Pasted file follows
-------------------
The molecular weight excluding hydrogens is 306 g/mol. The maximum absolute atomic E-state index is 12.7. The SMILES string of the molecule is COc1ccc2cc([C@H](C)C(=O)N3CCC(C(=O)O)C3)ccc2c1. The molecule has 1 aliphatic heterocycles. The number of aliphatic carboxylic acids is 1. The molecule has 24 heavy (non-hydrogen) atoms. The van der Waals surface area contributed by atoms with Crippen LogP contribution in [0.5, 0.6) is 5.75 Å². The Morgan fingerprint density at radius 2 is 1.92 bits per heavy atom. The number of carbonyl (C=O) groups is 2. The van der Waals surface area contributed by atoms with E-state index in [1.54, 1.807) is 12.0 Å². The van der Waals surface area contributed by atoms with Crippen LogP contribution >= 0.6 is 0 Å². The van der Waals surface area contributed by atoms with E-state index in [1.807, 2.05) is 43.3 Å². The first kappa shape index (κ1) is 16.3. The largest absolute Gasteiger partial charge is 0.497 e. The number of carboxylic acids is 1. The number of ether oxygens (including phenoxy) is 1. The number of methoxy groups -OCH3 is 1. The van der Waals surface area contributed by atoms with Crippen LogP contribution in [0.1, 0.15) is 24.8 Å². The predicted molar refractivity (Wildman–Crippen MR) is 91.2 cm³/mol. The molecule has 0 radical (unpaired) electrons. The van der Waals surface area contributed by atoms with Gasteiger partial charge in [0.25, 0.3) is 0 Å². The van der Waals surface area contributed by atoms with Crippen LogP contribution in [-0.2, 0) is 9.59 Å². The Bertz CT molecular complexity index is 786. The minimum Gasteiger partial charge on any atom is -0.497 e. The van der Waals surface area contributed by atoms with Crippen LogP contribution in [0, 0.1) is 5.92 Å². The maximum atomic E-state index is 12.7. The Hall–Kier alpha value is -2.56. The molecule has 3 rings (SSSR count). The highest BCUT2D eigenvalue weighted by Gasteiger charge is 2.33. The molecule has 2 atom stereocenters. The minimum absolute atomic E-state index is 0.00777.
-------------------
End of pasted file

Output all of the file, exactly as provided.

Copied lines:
The molecular weight excluding hydrogens is 306 g/mol. The maximum absolute atomic E-state index is 12.7. The SMILES string of the molecule is COc1ccc2cc([C@H](C)C(=O)N3CCC(C(=O)O)C3)ccc2c1. The molecule has 1 aliphatic heterocycles. The number of aliphatic carboxylic acids is 1. The molecule has 24 heavy (non-hydrogen) atoms. The van der Waals surface area contributed by atoms with Crippen LogP contribution in [0.5, 0.6) is 5.75 Å². The Morgan fingerprint density at radius 2 is 1.92 bits per heavy atom. The number of carbonyl (C=O) groups is 2. The van der Waals surface area contributed by atoms with E-state index in [1.54, 1.807) is 12.0 Å². The van der Waals surface area contributed by atoms with Crippen LogP contribution >= 0.6 is 0 Å². The van der Waals surface area contributed by atoms with E-state index in [1.807, 2.05) is 43.3 Å². The first kappa shape index (κ1) is 16.3. The largest absolute Gasteiger partial charge is 0.497 e. The number of carboxylic acids is 1. The number of ether oxygens (including phenoxy) is 1. The number of methoxy groups -OCH3 is 1. The van der Waals surface area contributed by atoms with Crippen LogP contribution in [0.1, 0.15) is 24.8 Å². The predicted molar refractivity (Wildman–Crippen MR) is 91.2 cm³/mol. The molecule has 0 radical (unpaired) electrons. The van der Waals surface area contributed by atoms with Gasteiger partial charge in [0.25, 0.3) is 0 Å². The van der Waals surface area contributed by atoms with Crippen LogP contribution in [-0.2, 0) is 9.59 Å². The Bertz CT molecular complexity index is 786. The minimum Gasteiger partial charge on any atom is -0.497 e. The van der Waals surface area contributed by atoms with Crippen LogP contribution in [0, 0.1) is 5.92 Å². The maximum atomic E-state index is 12.7. The Hall–Kier alpha value is -2.56. The molecule has 3 rings (SSSR count). The highest BCUT2D eigenvalue weighted by Gasteiger charge is 2.33. The molecule has 2 atom stereocenters. The minimum absolute atomic E-state index is 0.00777.